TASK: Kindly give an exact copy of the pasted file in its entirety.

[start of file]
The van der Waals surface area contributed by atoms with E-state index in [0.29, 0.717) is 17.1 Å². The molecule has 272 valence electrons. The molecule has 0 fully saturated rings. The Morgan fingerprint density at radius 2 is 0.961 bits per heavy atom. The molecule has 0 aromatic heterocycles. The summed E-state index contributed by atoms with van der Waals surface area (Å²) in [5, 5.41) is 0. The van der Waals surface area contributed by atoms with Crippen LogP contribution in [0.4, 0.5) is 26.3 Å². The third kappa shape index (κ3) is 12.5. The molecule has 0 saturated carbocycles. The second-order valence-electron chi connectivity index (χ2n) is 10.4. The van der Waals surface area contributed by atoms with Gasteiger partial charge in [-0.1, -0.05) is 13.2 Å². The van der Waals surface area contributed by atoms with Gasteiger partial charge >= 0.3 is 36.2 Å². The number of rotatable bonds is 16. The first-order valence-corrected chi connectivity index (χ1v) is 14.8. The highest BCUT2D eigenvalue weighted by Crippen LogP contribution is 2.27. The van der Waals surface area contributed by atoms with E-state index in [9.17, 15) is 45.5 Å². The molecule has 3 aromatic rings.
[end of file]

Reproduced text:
The van der Waals surface area contributed by atoms with E-state index in [0.29, 0.717) is 17.1 Å². The molecule has 272 valence electrons. The molecule has 0 fully saturated rings. The Morgan fingerprint density at radius 2 is 0.961 bits per heavy atom. The molecule has 0 aromatic heterocycles. The summed E-state index contributed by atoms with van der Waals surface area (Å²) in [5, 5.41) is 0. The van der Waals surface area contributed by atoms with Crippen LogP contribution in [0.4, 0.5) is 26.3 Å². The third kappa shape index (κ3) is 12.5. The molecule has 0 saturated carbocycles. The second-order valence-electron chi connectivity index (χ2n) is 10.4. The van der Waals surface area contributed by atoms with Gasteiger partial charge in [-0.1, -0.05) is 13.2 Å². The van der Waals surface area contributed by atoms with Gasteiger partial charge >= 0.3 is 36.2 Å². The number of rotatable bonds is 16. The first-order valence-corrected chi connectivity index (χ1v) is 14.8. The highest BCUT2D eigenvalue weighted by Crippen LogP contribution is 2.27. The van der Waals surface area contributed by atoms with E-state index in [9.17, 15) is 45.5 Å². The molecule has 3 aromatic rings.